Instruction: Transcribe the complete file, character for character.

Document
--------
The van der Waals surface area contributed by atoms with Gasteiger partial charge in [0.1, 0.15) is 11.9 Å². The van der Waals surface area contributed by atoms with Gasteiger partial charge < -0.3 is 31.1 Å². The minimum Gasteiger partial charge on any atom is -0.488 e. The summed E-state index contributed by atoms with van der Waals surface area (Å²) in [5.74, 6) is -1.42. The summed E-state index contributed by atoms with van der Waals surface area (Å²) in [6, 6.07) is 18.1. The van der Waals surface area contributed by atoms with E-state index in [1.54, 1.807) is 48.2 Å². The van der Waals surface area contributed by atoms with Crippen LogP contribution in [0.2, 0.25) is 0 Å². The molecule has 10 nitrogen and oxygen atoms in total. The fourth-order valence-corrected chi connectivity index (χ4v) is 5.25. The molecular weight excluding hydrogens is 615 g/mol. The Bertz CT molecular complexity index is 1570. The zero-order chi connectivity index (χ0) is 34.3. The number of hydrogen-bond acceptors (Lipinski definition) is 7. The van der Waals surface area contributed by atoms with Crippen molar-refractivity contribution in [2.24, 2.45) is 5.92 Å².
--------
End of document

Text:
The van der Waals surface area contributed by atoms with Gasteiger partial charge in [0.1, 0.15) is 11.9 Å². The van der Waals surface area contributed by atoms with Gasteiger partial charge < -0.3 is 31.1 Å². The minimum Gasteiger partial charge on any atom is -0.488 e. The summed E-state index contributed by atoms with van der Waals surface area (Å²) in [5.74, 6) is -1.42. The summed E-state index contributed by atoms with van der Waals surface area (Å²) in [6, 6.07) is 18.1. The van der Waals surface area contributed by atoms with E-state index in [1.54, 1.807) is 48.2 Å². The van der Waals surface area contributed by atoms with Crippen LogP contribution in [0.2, 0.25) is 0 Å². The molecule has 10 nitrogen and oxygen atoms in total. The fourth-order valence-corrected chi connectivity index (χ4v) is 5.25. The molecular weight excluding hydrogens is 615 g/mol. The Bertz CT molecular complexity index is 1570. The zero-order chi connectivity index (χ0) is 34.3. The number of hydrogen-bond acceptors (Lipinski definition) is 7. The van der Waals surface area contributed by atoms with Crippen molar-refractivity contribution in [2.24, 2.45) is 5.92 Å².